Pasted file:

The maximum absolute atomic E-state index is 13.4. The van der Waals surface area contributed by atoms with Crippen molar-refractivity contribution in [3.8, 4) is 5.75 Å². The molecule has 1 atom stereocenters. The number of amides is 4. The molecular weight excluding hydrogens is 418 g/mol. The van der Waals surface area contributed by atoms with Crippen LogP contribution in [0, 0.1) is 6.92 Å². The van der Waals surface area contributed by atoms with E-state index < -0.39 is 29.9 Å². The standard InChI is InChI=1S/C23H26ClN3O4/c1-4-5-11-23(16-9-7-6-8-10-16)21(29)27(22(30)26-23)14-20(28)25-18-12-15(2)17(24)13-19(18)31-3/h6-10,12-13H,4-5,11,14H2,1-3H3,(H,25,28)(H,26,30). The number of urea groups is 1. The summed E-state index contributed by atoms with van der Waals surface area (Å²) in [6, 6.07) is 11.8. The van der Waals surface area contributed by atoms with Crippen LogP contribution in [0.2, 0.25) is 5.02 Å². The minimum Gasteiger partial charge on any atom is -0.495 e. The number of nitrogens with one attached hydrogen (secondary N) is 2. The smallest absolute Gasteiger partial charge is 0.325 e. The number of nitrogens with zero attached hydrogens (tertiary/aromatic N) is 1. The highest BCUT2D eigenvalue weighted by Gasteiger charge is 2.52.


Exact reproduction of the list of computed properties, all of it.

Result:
The maximum absolute atomic E-state index is 13.4. The van der Waals surface area contributed by atoms with Crippen molar-refractivity contribution in [3.8, 4) is 5.75 Å². The molecule has 1 atom stereocenters. The number of amides is 4. The molecular weight excluding hydrogens is 418 g/mol. The van der Waals surface area contributed by atoms with Crippen LogP contribution in [0, 0.1) is 6.92 Å². The van der Waals surface area contributed by atoms with E-state index < -0.39 is 29.9 Å². The standard InChI is InChI=1S/C23H26ClN3O4/c1-4-5-11-23(16-9-7-6-8-10-16)21(29)27(22(30)26-23)14-20(28)25-18-12-15(2)17(24)13-19(18)31-3/h6-10,12-13H,4-5,11,14H2,1-3H3,(H,25,28)(H,26,30). The number of urea groups is 1. The summed E-state index contributed by atoms with van der Waals surface area (Å²) in [6, 6.07) is 11.8. The van der Waals surface area contributed by atoms with Crippen LogP contribution in [0.2, 0.25) is 5.02 Å². The minimum Gasteiger partial charge on any atom is -0.495 e. The number of nitrogens with one attached hydrogen (secondary N) is 2. The smallest absolute Gasteiger partial charge is 0.325 e. The number of nitrogens with zero attached hydrogens (tertiary/aromatic N) is 1. The highest BCUT2D eigenvalue weighted by Gasteiger charge is 2.52.